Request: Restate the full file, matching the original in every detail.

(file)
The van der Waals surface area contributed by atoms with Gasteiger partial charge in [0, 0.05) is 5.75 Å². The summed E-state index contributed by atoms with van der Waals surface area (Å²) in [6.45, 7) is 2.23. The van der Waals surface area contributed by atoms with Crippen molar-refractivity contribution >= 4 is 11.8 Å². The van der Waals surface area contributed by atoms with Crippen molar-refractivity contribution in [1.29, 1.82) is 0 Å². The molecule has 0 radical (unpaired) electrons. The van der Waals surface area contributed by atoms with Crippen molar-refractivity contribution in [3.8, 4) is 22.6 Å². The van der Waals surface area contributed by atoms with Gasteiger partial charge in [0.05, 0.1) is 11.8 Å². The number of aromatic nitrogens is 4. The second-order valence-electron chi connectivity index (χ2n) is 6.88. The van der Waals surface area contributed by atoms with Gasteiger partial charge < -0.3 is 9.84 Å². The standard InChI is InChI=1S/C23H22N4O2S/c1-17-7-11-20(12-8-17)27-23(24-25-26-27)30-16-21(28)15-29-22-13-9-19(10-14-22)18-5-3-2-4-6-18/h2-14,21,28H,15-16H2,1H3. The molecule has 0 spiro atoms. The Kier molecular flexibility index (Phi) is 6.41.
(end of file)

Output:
The van der Waals surface area contributed by atoms with Gasteiger partial charge in [0, 0.05) is 5.75 Å². The summed E-state index contributed by atoms with van der Waals surface area (Å²) in [6.45, 7) is 2.23. The van der Waals surface area contributed by atoms with Crippen molar-refractivity contribution >= 4 is 11.8 Å². The van der Waals surface area contributed by atoms with Crippen molar-refractivity contribution in [1.29, 1.82) is 0 Å². The molecule has 0 radical (unpaired) electrons. The van der Waals surface area contributed by atoms with Crippen molar-refractivity contribution in [3.8, 4) is 22.6 Å². The van der Waals surface area contributed by atoms with Gasteiger partial charge in [0.05, 0.1) is 11.8 Å². The number of aromatic nitrogens is 4. The second-order valence-electron chi connectivity index (χ2n) is 6.88. The van der Waals surface area contributed by atoms with Gasteiger partial charge < -0.3 is 9.84 Å². The standard InChI is InChI=1S/C23H22N4O2S/c1-17-7-11-20(12-8-17)27-23(24-25-26-27)30-16-21(28)15-29-22-13-9-19(10-14-22)18-5-3-2-4-6-18/h2-14,21,28H,15-16H2,1H3. The molecule has 0 spiro atoms. The Kier molecular flexibility index (Phi) is 6.41.